SI1104BP: Biotinylated K11-Linked Tetra-Ubiquitin (Phosphorylated)

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K11-linked ubiquitination is traditionally associated with cell cycle regulation and proteasomal degradation. Phospho-ubiquitin chains represent a specialized class of polyubiquitin characterized by phosphorylation at Serine 65 and play a central role in mitophagy signaling pathways. K11 linkage appears to play an important role in cell cycle signaling, as it is associated with the anaphase promoting complex (APC).

K11 Tetra-Ubiquitin (phosphorylated) is a tetrameric chain of wild-type ubiquitin, wherein ubiquitin monomers are enzymatically linked together via an isopeptide bond between Lysine 11 and the C-terminal Glycine. The chains are then enzymatically phosphorylated at the Ser65 position. These phosphorylated tetra ubiquitin are then biotinylated on an available cysteine that was mutated in one of the ubiquitins to allow for one biotin molecule to be attached.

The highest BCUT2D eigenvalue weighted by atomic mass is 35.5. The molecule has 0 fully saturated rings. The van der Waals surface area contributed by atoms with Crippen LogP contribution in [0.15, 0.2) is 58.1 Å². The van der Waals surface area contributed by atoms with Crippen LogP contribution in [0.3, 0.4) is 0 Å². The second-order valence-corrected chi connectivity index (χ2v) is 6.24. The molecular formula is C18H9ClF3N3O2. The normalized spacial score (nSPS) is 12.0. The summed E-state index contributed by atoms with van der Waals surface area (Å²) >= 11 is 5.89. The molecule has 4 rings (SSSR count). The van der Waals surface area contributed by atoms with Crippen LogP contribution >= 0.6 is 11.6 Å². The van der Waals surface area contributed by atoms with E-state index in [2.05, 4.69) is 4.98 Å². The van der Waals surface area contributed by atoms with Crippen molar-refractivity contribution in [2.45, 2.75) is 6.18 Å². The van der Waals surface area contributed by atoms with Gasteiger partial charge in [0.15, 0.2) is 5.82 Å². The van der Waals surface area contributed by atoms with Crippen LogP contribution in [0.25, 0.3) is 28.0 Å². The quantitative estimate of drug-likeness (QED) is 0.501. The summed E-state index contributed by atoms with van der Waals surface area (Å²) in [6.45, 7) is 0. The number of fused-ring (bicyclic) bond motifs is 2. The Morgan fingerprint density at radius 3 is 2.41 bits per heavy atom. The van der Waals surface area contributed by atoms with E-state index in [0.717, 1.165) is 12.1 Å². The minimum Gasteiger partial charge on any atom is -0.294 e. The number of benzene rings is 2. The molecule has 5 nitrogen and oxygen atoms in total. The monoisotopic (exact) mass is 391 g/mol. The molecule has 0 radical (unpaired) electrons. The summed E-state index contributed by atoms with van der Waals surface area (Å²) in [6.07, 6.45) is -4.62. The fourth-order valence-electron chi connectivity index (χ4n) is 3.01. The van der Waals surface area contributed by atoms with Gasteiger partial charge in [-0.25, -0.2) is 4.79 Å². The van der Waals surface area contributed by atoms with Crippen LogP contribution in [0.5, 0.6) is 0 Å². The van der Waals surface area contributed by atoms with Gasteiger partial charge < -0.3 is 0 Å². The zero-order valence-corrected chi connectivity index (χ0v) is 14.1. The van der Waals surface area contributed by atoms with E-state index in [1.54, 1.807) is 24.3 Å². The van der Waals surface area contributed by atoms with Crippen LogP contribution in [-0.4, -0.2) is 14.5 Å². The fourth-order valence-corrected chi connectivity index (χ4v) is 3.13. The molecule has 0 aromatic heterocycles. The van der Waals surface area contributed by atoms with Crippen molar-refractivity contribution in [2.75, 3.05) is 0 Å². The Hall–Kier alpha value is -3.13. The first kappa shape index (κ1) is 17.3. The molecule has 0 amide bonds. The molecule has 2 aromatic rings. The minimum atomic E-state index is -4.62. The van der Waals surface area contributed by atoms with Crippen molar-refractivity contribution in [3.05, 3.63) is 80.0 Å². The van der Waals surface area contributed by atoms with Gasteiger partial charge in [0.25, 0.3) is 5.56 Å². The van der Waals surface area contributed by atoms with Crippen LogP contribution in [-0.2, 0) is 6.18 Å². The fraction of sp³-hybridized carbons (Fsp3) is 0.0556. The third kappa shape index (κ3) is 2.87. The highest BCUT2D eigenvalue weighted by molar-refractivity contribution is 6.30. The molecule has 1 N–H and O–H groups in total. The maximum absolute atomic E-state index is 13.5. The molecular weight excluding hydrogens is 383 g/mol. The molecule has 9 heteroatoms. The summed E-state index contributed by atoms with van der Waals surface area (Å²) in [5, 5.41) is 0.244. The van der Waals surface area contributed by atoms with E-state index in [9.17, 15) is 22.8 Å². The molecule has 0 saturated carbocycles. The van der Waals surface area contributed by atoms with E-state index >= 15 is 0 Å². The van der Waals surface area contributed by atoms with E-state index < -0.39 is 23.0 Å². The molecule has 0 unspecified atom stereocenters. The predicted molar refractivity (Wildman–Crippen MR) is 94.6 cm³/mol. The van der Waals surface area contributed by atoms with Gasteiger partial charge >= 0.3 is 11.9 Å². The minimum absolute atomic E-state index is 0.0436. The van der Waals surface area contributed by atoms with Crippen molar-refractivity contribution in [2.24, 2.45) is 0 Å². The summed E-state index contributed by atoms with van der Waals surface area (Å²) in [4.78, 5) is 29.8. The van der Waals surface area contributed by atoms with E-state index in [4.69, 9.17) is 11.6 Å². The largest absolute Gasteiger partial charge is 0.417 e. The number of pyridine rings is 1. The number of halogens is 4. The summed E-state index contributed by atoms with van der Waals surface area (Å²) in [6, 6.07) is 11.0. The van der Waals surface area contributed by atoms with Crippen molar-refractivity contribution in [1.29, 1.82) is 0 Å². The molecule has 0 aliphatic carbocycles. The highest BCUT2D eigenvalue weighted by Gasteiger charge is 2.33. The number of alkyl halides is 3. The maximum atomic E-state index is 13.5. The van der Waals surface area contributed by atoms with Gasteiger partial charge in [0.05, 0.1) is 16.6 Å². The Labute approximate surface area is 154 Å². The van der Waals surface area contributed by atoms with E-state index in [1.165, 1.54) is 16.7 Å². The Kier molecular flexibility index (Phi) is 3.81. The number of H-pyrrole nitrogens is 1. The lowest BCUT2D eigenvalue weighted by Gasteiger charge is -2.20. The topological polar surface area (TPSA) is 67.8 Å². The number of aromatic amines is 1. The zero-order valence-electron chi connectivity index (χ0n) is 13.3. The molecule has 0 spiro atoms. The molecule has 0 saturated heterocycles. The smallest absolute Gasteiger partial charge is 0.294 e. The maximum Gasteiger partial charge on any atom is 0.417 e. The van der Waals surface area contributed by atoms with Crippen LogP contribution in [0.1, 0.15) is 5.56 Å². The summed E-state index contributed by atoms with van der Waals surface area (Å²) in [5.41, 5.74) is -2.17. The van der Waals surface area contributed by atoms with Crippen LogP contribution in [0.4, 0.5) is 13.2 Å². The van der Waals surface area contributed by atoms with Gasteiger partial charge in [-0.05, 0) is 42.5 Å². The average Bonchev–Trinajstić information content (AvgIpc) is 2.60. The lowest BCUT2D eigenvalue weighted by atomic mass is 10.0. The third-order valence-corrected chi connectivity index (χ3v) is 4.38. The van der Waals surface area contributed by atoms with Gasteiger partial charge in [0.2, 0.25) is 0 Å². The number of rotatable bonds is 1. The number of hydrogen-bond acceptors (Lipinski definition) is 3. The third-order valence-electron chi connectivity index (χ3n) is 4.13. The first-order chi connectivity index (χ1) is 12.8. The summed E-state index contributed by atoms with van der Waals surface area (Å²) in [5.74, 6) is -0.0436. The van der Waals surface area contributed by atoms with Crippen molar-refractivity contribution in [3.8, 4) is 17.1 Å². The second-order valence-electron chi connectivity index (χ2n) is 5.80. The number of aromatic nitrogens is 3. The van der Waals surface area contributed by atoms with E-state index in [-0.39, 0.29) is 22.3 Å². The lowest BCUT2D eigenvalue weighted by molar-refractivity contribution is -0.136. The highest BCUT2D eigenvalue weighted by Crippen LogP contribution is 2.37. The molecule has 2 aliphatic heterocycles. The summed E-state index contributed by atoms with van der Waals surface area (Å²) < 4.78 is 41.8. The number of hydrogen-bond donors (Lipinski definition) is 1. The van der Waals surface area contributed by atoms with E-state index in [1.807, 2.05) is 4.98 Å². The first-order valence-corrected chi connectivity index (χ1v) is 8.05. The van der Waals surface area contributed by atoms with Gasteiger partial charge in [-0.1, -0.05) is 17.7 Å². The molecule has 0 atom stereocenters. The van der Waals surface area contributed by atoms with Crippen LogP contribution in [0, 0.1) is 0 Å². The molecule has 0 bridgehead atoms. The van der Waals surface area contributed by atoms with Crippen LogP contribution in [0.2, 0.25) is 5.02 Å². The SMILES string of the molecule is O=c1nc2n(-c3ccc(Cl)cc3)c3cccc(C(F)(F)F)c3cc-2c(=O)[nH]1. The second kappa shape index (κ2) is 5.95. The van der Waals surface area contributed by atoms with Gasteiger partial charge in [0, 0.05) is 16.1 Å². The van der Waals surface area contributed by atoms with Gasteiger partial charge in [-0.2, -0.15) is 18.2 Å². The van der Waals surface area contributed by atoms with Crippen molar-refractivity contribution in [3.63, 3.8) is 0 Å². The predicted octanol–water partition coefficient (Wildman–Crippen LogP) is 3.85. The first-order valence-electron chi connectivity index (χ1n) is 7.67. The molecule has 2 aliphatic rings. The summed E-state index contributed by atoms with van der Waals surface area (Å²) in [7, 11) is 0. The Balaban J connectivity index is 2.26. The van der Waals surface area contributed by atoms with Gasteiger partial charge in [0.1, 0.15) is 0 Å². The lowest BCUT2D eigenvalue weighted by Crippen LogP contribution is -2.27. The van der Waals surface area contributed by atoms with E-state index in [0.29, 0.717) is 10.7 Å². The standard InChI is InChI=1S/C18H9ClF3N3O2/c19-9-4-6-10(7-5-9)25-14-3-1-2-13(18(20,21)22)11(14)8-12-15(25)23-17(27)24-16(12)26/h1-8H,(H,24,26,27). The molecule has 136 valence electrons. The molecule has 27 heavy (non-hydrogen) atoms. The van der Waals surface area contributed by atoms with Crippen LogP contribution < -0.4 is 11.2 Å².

Species Human
Source E. coli
Tag None
Molecular Weight 34842-35466 Da (depending on degree of phosphorylation)
Quantity Variable
Concentration Variable
Formulation 20 mM Tris pH 7.5, 150 mM NaCl
Storage -80°C, avoid freeze/thaw cycles


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  • Biotinylated chains are meant to label the protein so they can be selectively separated via a multitude of methods such as Western Blotting, pull downs (see website), ELISAs, etc.
  • Can use streptavidin or avidin to visualize this protein specifically.
  • Investigation of phosphoubiquitin chain specificity and selectivity
  • Studies on the role of phosphoubiquitin chains in protein degradation pathways (e.g., proteasomal and autophagic degradation)
  • Analysis of phosphoubiquitin-mediated signaling pathways and cellular responses
  • Structural studies to elucidate the architecture and dynamics of phosphoubiquitin chains
  • Screening assays to identify modulators of phosphoubiquitin chain assembly and disassembly processes